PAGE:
<< The massive 45-ft Reclining Buddha statue is the main feature of the temple.
With a Stupa, a Bodhi Tree, Buddha images, and a Sima Hall, the temple is considered as a complete monastery under the Theravada tradition. Other key features of the temple include a 45-ft reclining Buddha statue and a life-like effigy of the King Devanampiyatissa showing his reverence to Arhat Mahinda depicting how Buddhism arrived in Sri Lanka.
The main buildings of the temple include a three-storey office and library block, and a two-storey building housing a hall, a main shrine, and a stupa at its rooftop. Open space filled with greenery between these white buildings makes the temple an oasis nested in the middle of modern high-rise condominiums.
A Haven of Peace
A surprising oasis of serenity lies in the middle of a major roads that are perpetually bustling at any given time of the day. Though Whampoa Road may be roaring with vehicles and the hum of traffic, strangely none of these noises seeped into the precincts of the Sri Lankaramaya Temple. Stepping into the compounds is as though one is is entering a safe haven, far way from the stress and frustration of day to day living.
The Sri Lankaramya Temple occupies a generous piece of land, with much open space between the neat white buildings. The spaciousness was like therapy for my constantly churning mind, stilling my thoughts instantly. The constant breeze that cooled my skin was like panacea for my urban soul.
Fronting the temple grounds is a structure that houses a massive reclining Buddha about the length of three shop houses. Glass doors allow for a full unobstructed view of the impressive statue without one having to even venture into the building. At the side of the gate is a pavilion that hosts a relatively discreet statue of the Samadhi Buddha, the most prominent Buddha image in Sri Lanka. The feature that left the deepest impression in me however is the magnificent Bodhi Tree thriving in the middle of the compounds.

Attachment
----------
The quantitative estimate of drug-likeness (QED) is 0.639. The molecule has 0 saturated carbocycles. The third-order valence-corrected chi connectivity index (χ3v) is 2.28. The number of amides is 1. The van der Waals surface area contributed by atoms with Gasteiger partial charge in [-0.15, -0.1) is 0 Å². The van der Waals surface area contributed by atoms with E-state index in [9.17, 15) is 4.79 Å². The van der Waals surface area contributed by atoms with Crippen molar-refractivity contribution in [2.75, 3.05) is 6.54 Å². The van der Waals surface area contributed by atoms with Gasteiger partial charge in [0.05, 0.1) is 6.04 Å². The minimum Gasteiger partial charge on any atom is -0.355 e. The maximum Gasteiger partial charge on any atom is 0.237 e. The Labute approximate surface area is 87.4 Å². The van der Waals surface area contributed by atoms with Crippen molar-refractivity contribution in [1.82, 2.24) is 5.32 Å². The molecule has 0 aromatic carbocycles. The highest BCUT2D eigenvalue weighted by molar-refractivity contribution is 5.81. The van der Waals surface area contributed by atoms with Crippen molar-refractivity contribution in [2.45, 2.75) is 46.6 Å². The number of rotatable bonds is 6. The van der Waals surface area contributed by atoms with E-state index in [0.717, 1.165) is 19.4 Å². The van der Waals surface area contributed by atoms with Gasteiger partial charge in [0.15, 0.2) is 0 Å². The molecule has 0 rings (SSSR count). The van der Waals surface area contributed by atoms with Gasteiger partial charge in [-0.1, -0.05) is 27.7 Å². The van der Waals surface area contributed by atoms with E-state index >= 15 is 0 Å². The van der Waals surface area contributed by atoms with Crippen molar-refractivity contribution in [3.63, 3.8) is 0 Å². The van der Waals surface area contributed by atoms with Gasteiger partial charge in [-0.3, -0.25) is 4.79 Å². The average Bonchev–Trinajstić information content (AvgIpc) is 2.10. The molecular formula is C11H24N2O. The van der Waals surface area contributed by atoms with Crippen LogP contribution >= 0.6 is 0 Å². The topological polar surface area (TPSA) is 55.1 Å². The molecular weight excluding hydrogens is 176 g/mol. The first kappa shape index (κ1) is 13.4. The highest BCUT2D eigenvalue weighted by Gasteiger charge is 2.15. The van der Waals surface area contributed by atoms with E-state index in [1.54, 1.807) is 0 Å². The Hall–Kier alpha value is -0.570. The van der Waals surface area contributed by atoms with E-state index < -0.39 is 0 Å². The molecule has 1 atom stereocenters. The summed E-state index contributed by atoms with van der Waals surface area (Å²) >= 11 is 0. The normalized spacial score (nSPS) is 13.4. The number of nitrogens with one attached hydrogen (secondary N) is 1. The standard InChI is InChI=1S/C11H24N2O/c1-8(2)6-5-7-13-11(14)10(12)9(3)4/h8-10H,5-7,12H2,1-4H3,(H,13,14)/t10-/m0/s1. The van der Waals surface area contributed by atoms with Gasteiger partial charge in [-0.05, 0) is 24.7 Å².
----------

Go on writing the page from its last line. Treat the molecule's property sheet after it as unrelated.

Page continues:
The Bodhi tree is indeed flourishing grandly, with the brilliant sunlight filtering through its crowing glory of leaves to create dappled patterns on the earth beneath it. Sheltered by the foliage of the Bodhi tree are four altars to the Buddha, each facing in the cardinal directions of North, South, East and West. As I moved into the shade of the tree to pay my respects at the altar, I could feel an inexplicable sense of peace overcoming me. It was though the air itself was different, bringing me easily into an almost meditative state of calm. What was originally a simple visit to the temple had now been transformed into almost a pilgrimage for me.
A Depiction of the Spread of Buddhism to Sri Lanka
One of the most unique features of the Sri Lankaramaya Temple is the life-like effigy of the king of Sri Lanka, King Devanampiyatissa showing his reverence to Arhat Mahinda, the son of King Ashoka. It was Arhat Mahinda who introduced Buddhism to Sri Lanka, then known as Ceylon. Th sculpture depicts Arhat Mahinda disseminating advice against deer hunting as a royal sport.
The sculpture is complete with a replica of the landscape comprising grazing deer and even a miniature bridge. The gaiety of colours and details are reminiscent of Haw Par Villa and serves as a reminder of how Buddhism arrived and propagated in Sri Lanka.
Address: 30-C St Michael's Road,
Tel: 6391 0031
Managed By: Singapore Sinhala Buddhist Association
Resident Monks: Ven P. Piyananda, Ven K. Rathanasara
Nearest Bus Stop: SERANGOON ROAD-.ST MICHAEL'S PL , Bus No. SBS 107, 107X, 125, 125X, 13, 133, 147, 23, 26, 31, 64, 65, 65M, 66, TIBS 857.
Nearest MRT: NE 10 POTONG PASIR, NE 9 BOON KENG
Driving Direction: Drive along SERANGOON ROAD from city towards the CTE/PIE expressway entrance. Turn left into St Micheal's Road just before the bridge over Kallang river.